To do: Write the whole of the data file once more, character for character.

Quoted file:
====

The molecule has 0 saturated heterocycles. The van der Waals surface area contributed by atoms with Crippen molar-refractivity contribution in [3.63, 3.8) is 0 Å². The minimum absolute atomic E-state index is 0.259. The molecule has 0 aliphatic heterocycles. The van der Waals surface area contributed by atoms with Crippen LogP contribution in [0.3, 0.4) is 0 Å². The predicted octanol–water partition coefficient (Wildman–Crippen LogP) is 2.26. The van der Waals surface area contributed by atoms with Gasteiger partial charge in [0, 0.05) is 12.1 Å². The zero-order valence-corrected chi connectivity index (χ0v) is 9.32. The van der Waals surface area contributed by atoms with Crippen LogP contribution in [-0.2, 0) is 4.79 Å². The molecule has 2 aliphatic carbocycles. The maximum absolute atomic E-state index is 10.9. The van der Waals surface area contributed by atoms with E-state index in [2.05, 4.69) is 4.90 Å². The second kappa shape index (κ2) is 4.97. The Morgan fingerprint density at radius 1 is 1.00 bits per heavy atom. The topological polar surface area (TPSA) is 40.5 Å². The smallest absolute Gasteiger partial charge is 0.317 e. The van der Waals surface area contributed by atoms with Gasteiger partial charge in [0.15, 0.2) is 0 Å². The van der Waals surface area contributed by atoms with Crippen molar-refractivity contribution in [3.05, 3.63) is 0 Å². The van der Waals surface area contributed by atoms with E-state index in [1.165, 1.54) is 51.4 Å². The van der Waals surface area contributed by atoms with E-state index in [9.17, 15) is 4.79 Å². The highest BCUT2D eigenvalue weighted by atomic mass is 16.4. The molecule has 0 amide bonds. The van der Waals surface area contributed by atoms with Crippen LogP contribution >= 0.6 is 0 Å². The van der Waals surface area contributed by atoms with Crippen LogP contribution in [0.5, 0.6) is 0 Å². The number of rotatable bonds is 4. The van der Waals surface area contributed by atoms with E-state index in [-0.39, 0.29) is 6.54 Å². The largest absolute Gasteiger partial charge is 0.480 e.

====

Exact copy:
The molecule has 0 saturated heterocycles. The van der Waals surface area contributed by atoms with Crippen molar-refractivity contribution in [3.63, 3.8) is 0 Å². The minimum absolute atomic E-state index is 0.259. The molecule has 0 aliphatic heterocycles. The van der Waals surface area contributed by atoms with Crippen LogP contribution in [0.3, 0.4) is 0 Å². The predicted octanol–water partition coefficient (Wildman–Crippen LogP) is 2.26. The van der Waals surface area contributed by atoms with Gasteiger partial charge in [0, 0.05) is 12.1 Å². The zero-order valence-corrected chi connectivity index (χ0v) is 9.32. The van der Waals surface area contributed by atoms with Crippen LogP contribution in [-0.2, 0) is 4.79 Å². The molecule has 2 aliphatic carbocycles. The maximum absolute atomic E-state index is 10.9. The van der Waals surface area contributed by atoms with E-state index in [2.05, 4.69) is 4.90 Å². The second kappa shape index (κ2) is 4.97. The Morgan fingerprint density at radius 1 is 1.00 bits per heavy atom. The topological polar surface area (TPSA) is 40.5 Å². The smallest absolute Gasteiger partial charge is 0.317 e. The van der Waals surface area contributed by atoms with Gasteiger partial charge in [0.15, 0.2) is 0 Å². The van der Waals surface area contributed by atoms with Crippen molar-refractivity contribution in [3.05, 3.63) is 0 Å². The van der Waals surface area contributed by atoms with E-state index in [1.165, 1.54) is 51.4 Å². The van der Waals surface area contributed by atoms with E-state index in [9.17, 15) is 4.79 Å². The highest BCUT2D eigenvalue weighted by atomic mass is 16.4. The molecule has 0 amide bonds. The van der Waals surface area contributed by atoms with Crippen LogP contribution >= 0.6 is 0 Å². The van der Waals surface area contributed by atoms with Crippen LogP contribution in [0.5, 0.6) is 0 Å². The number of rotatable bonds is 4. The van der Waals surface area contributed by atoms with E-state index in [-0.39, 0.29) is 6.54 Å². The largest absolute Gasteiger partial charge is 0.480 e.